Soon after starting his career as a high school language arts teacher he was recruited to help run a federally funded initiative called the Migrant Education Program.
Lozano said migrants would start showing up in late April for the beet harvest, which meant their kids hadn’t been able to finish up their school year back in places like Texas and Colorado. “So their regular school education was interrupted a lot, so we tried to fill the gaps.”
Lozano knows first hand that farmworkers are in the fields sun up to sun down doing back breaking labor to get the crops out of the fields as fast as possible, so their kids need extra support.
“We had kids from birth through high school in those early years. We would enroll around 200 kids.” Lozano paused caught up by emotion. “It was quite a program. It really was.”
In addition to Torrington, there were also sites in Powell and Worland. At the program’s height, there were about 900 migrant students statewide. But by 2008 that number had dropped to 246.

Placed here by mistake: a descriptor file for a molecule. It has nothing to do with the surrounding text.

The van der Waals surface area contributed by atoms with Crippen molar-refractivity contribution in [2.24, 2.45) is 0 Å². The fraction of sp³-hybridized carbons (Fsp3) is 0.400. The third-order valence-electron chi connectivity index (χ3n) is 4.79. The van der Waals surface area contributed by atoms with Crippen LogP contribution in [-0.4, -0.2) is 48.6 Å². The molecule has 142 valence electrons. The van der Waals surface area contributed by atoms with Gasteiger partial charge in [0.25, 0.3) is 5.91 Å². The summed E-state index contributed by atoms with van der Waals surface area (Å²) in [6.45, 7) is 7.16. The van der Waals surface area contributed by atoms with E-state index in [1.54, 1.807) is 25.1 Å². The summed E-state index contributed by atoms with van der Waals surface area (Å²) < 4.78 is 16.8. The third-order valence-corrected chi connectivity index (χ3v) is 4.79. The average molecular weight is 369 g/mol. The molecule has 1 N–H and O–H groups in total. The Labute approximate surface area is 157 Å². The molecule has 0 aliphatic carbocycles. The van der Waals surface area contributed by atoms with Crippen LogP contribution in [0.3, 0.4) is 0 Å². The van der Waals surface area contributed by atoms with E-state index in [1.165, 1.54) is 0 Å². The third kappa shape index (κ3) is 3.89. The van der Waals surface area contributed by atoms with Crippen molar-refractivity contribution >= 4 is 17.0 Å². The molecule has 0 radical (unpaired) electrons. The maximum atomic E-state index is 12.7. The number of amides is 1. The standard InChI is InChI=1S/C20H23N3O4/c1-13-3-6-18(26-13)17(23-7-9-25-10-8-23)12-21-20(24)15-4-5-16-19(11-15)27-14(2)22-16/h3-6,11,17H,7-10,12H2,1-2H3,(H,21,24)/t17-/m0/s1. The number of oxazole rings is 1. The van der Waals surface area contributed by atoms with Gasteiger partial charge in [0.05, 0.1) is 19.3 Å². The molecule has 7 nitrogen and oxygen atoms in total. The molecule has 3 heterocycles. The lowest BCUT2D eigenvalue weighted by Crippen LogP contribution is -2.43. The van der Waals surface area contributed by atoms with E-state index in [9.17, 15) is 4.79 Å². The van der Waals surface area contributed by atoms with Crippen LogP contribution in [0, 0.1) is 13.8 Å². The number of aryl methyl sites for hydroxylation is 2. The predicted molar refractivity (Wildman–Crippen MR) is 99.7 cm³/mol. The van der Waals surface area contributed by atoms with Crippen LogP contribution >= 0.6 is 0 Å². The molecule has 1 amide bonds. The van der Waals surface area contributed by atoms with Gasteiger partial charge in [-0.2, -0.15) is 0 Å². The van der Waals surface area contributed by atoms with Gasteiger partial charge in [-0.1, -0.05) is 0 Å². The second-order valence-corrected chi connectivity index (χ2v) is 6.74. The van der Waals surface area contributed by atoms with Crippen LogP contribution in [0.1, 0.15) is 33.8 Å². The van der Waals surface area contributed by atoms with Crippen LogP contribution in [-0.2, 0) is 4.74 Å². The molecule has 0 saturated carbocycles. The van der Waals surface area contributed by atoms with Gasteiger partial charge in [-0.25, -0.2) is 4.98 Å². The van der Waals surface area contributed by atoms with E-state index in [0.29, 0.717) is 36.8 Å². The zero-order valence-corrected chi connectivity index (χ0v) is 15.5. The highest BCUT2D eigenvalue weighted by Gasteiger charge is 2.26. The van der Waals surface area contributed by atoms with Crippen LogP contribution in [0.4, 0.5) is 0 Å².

Lozano attributed this to several factors. Beets are now bio-engineered to require less weeding and machines can do the harvesting, so human hands are no longer in high demand. And Wyoming struggles to compete with the low price of imported sugar, forcing many beet farmers to abandon the industry altogether.
For the last several years just over 100 migrant students have been officially recorded statewide, and as a result, this year the WDE decided not to re-apply for federal funds to support migrant students. That makes Wyoming just one of four states without a migrant education program.